Durable Goods Orders is a large monthly survey that measures current and future industrial activity. Durable goods orders reflect new orders placed with domestic manufacturers for durable goods in the near term or the future. Durable goods are expensive goods that last for three years or more. Examples include machinery and equipment such as computer equipment, industrial equipment, steel, and more expensive items such as airplanes. The report contains information on shipments as well as outstanding orders and inventories. This data is usually revised in the Factory Orders report, which comes out about a week later.
Durable Goods Orders are a leading indicator of industrial production and capital spending because they show how busy factories will be in the coming months and how manufacturers are doing on those orders. This data not only indicates demand for items such as appliances and automobiles but also for business investments such as industrial equipment, electrical machinery, and computers.
How to interpret this economic indicator? If companies commit to spending more on equipment and other capital, they are obviously experiencing sustained business growth. Increased spending on investment goods sets the stage for more productive capacity in the country and reduces the prospects for inflation. On the other hand, if Durable Goods Orders are falling, there are certain economic problems. It could be a trade war, a break in the supply chain, as it was during Covid (by the way, the global supply chain has not yet been fully restored), the imposition of new taxes, or a recession.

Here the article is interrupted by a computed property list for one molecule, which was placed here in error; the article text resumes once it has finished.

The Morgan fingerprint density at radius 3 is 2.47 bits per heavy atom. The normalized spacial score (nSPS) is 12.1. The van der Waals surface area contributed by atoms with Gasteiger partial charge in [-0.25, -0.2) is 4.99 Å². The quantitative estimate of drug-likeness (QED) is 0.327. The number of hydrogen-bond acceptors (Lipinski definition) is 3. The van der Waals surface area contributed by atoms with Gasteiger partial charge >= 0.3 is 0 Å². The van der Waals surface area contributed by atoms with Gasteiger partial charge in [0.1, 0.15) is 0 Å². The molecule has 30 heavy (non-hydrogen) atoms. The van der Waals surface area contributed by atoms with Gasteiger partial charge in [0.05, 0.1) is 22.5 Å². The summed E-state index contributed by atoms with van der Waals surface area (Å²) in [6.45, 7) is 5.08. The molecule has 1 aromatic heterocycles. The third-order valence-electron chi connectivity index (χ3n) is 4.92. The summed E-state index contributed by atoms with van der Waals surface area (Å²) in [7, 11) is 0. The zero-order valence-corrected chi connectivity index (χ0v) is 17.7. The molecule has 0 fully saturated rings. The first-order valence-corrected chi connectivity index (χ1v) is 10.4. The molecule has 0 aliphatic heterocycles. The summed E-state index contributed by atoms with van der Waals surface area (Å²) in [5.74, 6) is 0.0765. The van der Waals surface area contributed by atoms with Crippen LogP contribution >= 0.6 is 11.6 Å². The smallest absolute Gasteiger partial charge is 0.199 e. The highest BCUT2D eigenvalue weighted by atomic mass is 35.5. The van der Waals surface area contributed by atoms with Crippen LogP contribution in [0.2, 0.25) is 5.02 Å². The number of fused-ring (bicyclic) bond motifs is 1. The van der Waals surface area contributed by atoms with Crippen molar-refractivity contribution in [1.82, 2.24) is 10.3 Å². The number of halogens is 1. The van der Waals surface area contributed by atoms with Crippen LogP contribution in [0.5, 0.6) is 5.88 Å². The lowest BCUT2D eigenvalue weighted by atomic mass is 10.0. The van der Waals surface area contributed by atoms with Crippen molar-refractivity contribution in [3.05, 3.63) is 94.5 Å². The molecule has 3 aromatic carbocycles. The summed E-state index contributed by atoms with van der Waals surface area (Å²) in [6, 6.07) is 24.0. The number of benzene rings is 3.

Durable Goods Orders are measured in nominal dollars and published by the US Census Bureau. There are two reports - the regular report and the core report. The core report excludes orders for transport items.
How to read the Durable Goods Orders data? For the medium term, it's important to watch the order trends from month to month. For short-term analysis, you must compare the projected and actual values.
If Durable Goods Orders are increasing from month to month or from quarter to quarter, it indicates that manufacturers will increase activity by working to fill orders. That's good for companies and the economy as a whole. There is a correlation between rising durable goods orders and rising stock indices.
If Durable Goods Orders are decreasing from month to month, it means that companies reduce production activity for some reason. It could be an inflation increase, supply chain problems, higher taxes, a trade war, etc. But there is one thing in common: lower orders are negative because companies are losing profits, which will affect the company's stocks and stock indices.
If we are talking about a short-term reaction to the report, the actual data better than the forecast is a positive for the stock market. And vice versa, if the actual value is worse than the forecast - it can lead to a sell-off in the stock market.
Let's look at a concrete example. Last week (Wednesday, July 27), the latest Durable Goods Orders report was released. The regular report showed a 1.9% gain in orders (forecast was 0.8%), while the core report showed a 0.3% gain (forecast was 0.5%). And even if the Core Durable Index did not meet the expectations, the stock indices reacted positively to the report as the order's growth gave the investors some confidence that the economy was not in a recession yet. This is one example of how this index can be analyzed.
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